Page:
Question 22:59 –  I’m wondering how much a very low performance rate in web.div is affecting Google ranking of a website?

Answer 23:06 –  I don’t know. So web.dev is a really cool tool that pulls together the different tests that we have in lighthouse and gives you scores on those and kind of guides you through the process of improving those scores. So when it comes to speed things that you need to watch out for things that you could try and over time it tracks the progress of your website and kind of as you’re going through the different content that on the tool there. So that’s something that I think is generally a good practice to go through and to kind of work through but it’s also something that these are good practices to follow but it doesn’t mean that they will automatically result in higher ranking. Similarly if you have kind of low scores here it doesn’t mean that your website is ranking terribly because it’s not following the best practices. So there’s kind of an aspect of on the one hand if your website is so bad that we can’t index it properly at all which might be the case with like a really low SEO score in lighthouse where we can’t access the URLs or there are no URLs on this page and it’s just a JavaScript shell that we can’t process the JavaScript for. That I could have a severe effect on your SEO but on the other hand if it’s just a matter of your site being a little bit slow or not being perfectly optimized,  I don’t know if that would cause a significant effect on your website. So my recommendation here is to look at the advice that’s given in tools like web.dev and think about what you can implement think about the parts that you think are important for your website on the one hand for search engines of course if you’re asking this here on the other hand of also for your users because ultimately if you’re doing something that improves things for your users then that will have a kind of a long-term trickle-down effect on the rest of your website as well.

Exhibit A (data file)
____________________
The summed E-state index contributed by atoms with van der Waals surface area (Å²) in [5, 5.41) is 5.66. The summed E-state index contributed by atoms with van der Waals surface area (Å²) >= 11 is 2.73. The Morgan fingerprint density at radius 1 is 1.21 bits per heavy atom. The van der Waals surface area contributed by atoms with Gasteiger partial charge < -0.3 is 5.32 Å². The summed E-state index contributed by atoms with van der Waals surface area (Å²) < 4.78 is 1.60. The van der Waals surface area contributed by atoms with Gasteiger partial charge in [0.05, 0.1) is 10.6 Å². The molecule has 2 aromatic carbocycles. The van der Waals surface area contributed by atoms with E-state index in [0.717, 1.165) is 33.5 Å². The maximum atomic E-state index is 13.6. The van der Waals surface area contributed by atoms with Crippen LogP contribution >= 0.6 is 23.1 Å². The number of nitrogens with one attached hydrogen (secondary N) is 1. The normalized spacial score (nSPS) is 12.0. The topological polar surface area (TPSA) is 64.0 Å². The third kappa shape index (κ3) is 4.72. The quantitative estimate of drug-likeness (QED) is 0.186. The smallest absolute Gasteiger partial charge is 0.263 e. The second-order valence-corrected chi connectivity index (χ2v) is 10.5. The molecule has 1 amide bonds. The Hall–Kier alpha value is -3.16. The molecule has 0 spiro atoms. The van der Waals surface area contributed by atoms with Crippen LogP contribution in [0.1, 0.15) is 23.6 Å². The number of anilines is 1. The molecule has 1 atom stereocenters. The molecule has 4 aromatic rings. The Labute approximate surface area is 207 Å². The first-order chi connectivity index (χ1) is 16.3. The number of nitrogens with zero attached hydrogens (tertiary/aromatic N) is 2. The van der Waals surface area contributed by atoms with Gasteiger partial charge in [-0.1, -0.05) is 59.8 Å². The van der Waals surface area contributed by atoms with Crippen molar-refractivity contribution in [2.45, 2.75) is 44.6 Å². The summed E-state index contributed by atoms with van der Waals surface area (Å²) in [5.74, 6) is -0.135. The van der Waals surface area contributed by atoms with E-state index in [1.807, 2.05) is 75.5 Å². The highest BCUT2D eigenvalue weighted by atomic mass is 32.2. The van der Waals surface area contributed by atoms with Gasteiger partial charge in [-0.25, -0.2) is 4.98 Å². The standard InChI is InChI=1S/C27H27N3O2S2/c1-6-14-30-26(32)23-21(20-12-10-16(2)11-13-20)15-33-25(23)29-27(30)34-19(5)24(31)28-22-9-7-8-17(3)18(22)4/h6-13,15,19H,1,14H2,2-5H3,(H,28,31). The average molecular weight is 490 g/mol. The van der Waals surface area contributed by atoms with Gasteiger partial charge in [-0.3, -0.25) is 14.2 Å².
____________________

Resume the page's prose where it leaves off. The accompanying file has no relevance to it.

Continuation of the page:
Question 26:58 –  Can Google decide whether or not to show information of the structured data organization.

Answer 27:05 – So I don’t know what you mean with structured data organization but in general we have algorithms that try to figure out when it makes sense to show structured data as rich results in the search results and when we feel that maybe it doesn’t make sense or when we feel that maybe we’re not hundred percent sure about this website or about the way that the structured data is implemented on this website and we’ll be a little bit more cautious. So that that is something where if you provide valid structured data markup it’s not a guarantee that it’ll always be shown exactly like that in the search results.

 

Question 28:31 –  Question regarding the website structure and multilingual multi-regional configuration should I worry about the URL parameters configuration when splitting the domains by folders to separate services in search console.